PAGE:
We all have memories of the disastrous heatwave of August 2003, when almost 15,000 people passed away, among which many seniors. Since then, the concern for seniors’ specific needs during the summer has become more common.
Seniors in the summertime: stay in touch
France experienced quite a shock in 2003 when they realized that a significant number of seniors who died during the heatwave were actually very isolated and didn’t get any visits. That’s a fact: summer is a dreaded period for seniors, especially when they live on their own. Their younger relatives are away on vacation, while they stay at home, out of a lack of financial resources or autonomy. Don’t break the bond! Keep an eye on your senior relatives during the summer, even if you’re not physically present. Get them a Weenect GPS tracker that’ll warn you in case of an incident, give them a phone call every now and then, and if you’re worried about their well-being, contact a neighbor, a friend or even their doctor, to make sure that the senior is alright.
The best option of course, is still to provide physical presence to the seniors around you. It’s not staying all day, but paying frequent and regular visits. It’s the right moment for you to chat, get news, make sure that everything is alright, bring food (going grocery shopping when it’s hot is even more of a hassle)…
Staying fresh and hydrated should be a daily routine for seniors
In a practical sense, the major risks incurred during a heatwave are dehydration and heat strokes. There are various causes of dehydration: the body doesn’t store as much water when you get older, which makes the feeling of thirst disappear. As a result, seniors get dehydrated and they don’t even notice it. Hence the importance of drinking water! Make sure your relative drinks enough by offering a glass every now and then and reminding him/her to hydrate. Feel free to upgrade the taste with syrup or tea.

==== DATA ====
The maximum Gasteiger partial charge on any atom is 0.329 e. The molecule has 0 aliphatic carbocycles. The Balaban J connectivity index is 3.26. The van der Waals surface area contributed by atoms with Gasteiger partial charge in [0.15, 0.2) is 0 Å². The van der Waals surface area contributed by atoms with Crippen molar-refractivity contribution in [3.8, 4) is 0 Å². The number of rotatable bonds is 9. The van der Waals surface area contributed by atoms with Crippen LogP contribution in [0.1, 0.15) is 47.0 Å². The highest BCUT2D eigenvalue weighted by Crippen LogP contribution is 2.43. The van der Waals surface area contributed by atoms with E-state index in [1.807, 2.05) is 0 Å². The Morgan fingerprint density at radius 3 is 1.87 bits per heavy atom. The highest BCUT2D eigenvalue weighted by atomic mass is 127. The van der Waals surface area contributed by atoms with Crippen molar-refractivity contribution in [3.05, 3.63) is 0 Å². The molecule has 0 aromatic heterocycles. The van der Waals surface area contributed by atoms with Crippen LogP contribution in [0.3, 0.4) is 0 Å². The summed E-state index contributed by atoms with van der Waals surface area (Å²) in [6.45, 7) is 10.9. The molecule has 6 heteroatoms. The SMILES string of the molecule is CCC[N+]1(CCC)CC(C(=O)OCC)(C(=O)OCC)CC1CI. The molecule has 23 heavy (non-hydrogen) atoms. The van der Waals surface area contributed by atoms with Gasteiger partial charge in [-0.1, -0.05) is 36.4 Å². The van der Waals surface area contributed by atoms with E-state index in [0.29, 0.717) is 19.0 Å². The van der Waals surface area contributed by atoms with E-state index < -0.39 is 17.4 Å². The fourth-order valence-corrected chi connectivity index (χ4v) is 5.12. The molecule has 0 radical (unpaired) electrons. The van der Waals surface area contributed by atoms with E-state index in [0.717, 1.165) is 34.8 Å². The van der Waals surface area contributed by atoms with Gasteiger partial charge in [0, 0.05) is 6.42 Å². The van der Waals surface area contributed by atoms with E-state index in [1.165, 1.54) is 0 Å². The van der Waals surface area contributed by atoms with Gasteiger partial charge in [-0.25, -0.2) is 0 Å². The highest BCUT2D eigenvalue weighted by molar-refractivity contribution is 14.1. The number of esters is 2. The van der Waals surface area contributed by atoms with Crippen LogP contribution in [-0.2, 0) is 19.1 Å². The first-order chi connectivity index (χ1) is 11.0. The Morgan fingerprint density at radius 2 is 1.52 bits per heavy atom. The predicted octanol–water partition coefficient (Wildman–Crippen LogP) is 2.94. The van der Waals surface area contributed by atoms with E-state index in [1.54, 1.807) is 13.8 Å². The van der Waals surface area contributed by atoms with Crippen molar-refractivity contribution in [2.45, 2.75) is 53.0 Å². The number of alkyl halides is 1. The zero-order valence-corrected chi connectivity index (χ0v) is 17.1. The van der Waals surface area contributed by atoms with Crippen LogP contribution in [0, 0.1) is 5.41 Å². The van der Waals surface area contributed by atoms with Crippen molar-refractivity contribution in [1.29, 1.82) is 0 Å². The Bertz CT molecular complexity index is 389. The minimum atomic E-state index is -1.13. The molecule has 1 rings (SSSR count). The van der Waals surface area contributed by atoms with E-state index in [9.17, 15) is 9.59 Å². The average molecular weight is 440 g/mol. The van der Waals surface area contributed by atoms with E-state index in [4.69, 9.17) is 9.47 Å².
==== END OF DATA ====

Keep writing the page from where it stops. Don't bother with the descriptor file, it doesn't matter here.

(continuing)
As for the heat stroke, it’s characterized by a significant increase of the body temperature and goes along with a headache, faintness, disorientation that can lead to a blackout. It’s a medical emergency. The heat stroke usually happens indoors: bad heat insulation, biased awareness of their own body temperature (it is common that seniors wears too many layers of clothes)… Before the heatwave starts, make sure that the senior’s home is at an acceptable temperature. If not, use alternatives (ventilators, portable air conditioner, shades…). In case of a heat stroke, call an emergency service.
Food, medication: be vigilant
Just like thirst, seniors have trouble detecting hunger. But that’s the thing: a great part of hydration comes from the food we eat! Therefore it is essential for the senior to eat appropriately. It doesn’t mean that they have to binge on food. However they should eat fruits, vegetables, and starch according to their appetite. They might have to force themselves a little…
You may also need to watch the senior’s behavior after taking medication. The fatigue due to heat and dehydration can also change the effects of medication, and cause dizziness for instance. Be attentive!
During a heatwave, be a little more alert to your elderly relatives than you usually are. Most people know about preventive actions, but it’s your physical presence that’s valuable and reassuring!